1. This is a reference under Section 17 of the Indian Divorce Act made by the District Judge, Bilaspur, for confirmation of a decree nisi Passed by him under Section 16 of the Act on the ground of adultery of the wife.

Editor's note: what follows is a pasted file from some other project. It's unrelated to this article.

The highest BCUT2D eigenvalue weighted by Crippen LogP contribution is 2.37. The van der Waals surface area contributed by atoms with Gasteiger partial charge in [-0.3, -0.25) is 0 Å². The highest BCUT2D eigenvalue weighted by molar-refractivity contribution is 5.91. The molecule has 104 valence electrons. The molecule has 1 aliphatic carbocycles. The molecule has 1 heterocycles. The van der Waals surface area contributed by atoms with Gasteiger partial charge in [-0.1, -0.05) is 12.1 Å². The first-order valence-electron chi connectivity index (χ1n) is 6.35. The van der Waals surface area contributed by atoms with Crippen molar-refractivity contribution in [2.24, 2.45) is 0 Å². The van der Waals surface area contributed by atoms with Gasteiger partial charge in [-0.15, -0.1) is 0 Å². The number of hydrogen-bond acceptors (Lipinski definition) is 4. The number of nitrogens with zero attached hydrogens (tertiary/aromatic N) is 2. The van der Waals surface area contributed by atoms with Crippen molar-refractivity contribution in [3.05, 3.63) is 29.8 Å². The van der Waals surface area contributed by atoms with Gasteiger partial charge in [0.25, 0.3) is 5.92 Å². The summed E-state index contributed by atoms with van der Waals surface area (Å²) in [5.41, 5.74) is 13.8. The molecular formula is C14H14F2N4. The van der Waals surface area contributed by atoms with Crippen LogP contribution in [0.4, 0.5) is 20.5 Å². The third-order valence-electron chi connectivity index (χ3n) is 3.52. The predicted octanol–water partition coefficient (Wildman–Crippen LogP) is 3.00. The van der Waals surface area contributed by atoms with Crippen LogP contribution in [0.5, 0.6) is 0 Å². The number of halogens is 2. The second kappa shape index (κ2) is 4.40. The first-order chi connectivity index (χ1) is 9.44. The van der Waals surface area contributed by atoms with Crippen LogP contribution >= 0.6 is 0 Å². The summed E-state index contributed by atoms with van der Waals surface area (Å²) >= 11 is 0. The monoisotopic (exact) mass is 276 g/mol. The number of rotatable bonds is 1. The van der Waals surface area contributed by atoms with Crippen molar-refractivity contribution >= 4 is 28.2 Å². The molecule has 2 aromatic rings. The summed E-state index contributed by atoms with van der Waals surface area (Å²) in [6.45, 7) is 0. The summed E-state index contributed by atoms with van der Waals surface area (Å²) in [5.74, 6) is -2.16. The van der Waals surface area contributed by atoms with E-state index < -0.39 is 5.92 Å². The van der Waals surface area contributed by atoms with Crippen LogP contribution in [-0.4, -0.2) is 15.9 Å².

2. The petitioner Prem Masih was married to Smt. Kumudanibai, the first respondent on 6th July 1964 and they lived as husband and wife at Jyotipur, Pendra Road, where they were married for about two months. The petitioner wanted the wife to shift to his village home in Chakapendra, District Durg but she refused to so there. At that time, Rajendra Kumar, the second respondent, used to visit the wife and the petitioner suspected intimacy between them. The petitioner joined military service in October 1965. When he came on leave, he found the first respondent residing with the second respondent as wife and husband. The first respondent has also given birth to two children while she was living with the second respondent. These facts have been fully established from the evidence of the petitioner and his witnesses namely. Asisdan (P.W. 2) and B. Masih (P. W. 3). The respondent did not appear to contest the proceedings and the evidence was recorded ex parte. The learned District Judge has accepted the evidence of these witnesses and we do not find any reason to take a different view. The evidence of the husband discloses that even before he joined military service the wife and the second respondent were on intimate terms. The fact of her refusal to shift to the village home of the petitioner discloses her guilty inclination and passion (for the second respondent. When thehusband returned on leave, he found the two living together at Jyotipur as husband and wife. In a petition for divorce based on adultery 'it is not necessary and it is indeed rarely possible to prove the issue by any direct evidence, for in very few cases such proof can be obtainable;' the Court may be satisfied of the fact of adultery by purely circumstantial evidence. In the instant case, the refusal of the wife to shift to the petitioner's village, her living together with the second respondent and her giving birth of two children while she was living with the second respondent are circumstances which are 'quantitatively and Qualitatively sufficient' to satisfy the conscience of the Court for holding that the commission by the wife of the matrimonial offence has been established by the petitioner.